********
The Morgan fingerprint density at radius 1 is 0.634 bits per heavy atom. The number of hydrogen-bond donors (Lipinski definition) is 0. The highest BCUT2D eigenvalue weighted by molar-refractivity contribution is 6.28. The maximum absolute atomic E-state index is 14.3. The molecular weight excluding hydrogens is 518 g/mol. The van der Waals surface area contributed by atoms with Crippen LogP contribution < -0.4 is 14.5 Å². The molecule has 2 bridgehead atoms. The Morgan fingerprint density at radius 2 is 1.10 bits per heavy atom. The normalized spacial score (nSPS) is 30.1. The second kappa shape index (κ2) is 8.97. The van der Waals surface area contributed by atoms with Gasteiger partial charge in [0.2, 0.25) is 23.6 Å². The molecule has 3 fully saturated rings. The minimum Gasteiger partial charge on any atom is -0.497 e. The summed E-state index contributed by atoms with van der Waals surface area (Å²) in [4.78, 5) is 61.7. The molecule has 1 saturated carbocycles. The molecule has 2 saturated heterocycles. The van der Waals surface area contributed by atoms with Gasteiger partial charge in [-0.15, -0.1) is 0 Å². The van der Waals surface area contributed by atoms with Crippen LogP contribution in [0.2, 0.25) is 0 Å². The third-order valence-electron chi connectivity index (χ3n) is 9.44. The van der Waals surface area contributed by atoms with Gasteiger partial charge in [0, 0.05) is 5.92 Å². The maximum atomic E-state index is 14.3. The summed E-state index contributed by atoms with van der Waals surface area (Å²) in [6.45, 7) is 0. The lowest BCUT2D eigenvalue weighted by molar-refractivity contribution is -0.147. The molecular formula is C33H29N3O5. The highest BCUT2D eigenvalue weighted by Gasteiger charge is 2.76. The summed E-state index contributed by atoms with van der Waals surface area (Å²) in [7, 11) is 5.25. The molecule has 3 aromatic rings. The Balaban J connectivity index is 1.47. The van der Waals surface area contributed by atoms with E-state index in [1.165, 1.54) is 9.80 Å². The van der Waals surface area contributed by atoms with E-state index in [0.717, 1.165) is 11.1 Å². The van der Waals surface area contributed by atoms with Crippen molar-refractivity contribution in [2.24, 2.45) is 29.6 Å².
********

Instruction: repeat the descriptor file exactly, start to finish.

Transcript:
The Morgan fingerprint density at radius 1 is 0.634 bits per heavy atom. The number of hydrogen-bond donors (Lipinski definition) is 0. The highest BCUT2D eigenvalue weighted by molar-refractivity contribution is 6.28. The maximum absolute atomic E-state index is 14.3. The molecular weight excluding hydrogens is 518 g/mol. The van der Waals surface area contributed by atoms with Crippen LogP contribution < -0.4 is 14.5 Å². The molecule has 2 bridgehead atoms. The Morgan fingerprint density at radius 2 is 1.10 bits per heavy atom. The normalized spacial score (nSPS) is 30.1. The second kappa shape index (κ2) is 8.97. The van der Waals surface area contributed by atoms with Gasteiger partial charge in [0.2, 0.25) is 23.6 Å². The molecule has 3 fully saturated rings. The minimum Gasteiger partial charge on any atom is -0.497 e. The summed E-state index contributed by atoms with van der Waals surface area (Å²) in [4.78, 5) is 61.7. The molecule has 1 saturated carbocycles. The molecule has 2 saturated heterocycles. The van der Waals surface area contributed by atoms with Gasteiger partial charge in [-0.15, -0.1) is 0 Å². The van der Waals surface area contributed by atoms with Crippen LogP contribution in [0.2, 0.25) is 0 Å². The third-order valence-electron chi connectivity index (χ3n) is 9.44. The van der Waals surface area contributed by atoms with Gasteiger partial charge in [0, 0.05) is 5.92 Å². The maximum atomic E-state index is 14.3. The summed E-state index contributed by atoms with van der Waals surface area (Å²) in [6.45, 7) is 0. The lowest BCUT2D eigenvalue weighted by molar-refractivity contribution is -0.147. The molecular formula is C33H29N3O5. The highest BCUT2D eigenvalue weighted by Gasteiger charge is 2.76. The summed E-state index contributed by atoms with van der Waals surface area (Å²) in [7, 11) is 5.25. The molecule has 3 aromatic rings. The Balaban J connectivity index is 1.47. The van der Waals surface area contributed by atoms with E-state index in [1.165, 1.54) is 9.80 Å². The van der Waals surface area contributed by atoms with E-state index in [0.717, 1.165) is 11.1 Å². The van der Waals surface area contributed by atoms with Crippen molar-refractivity contribution in [2.24, 2.45) is 29.6 Å².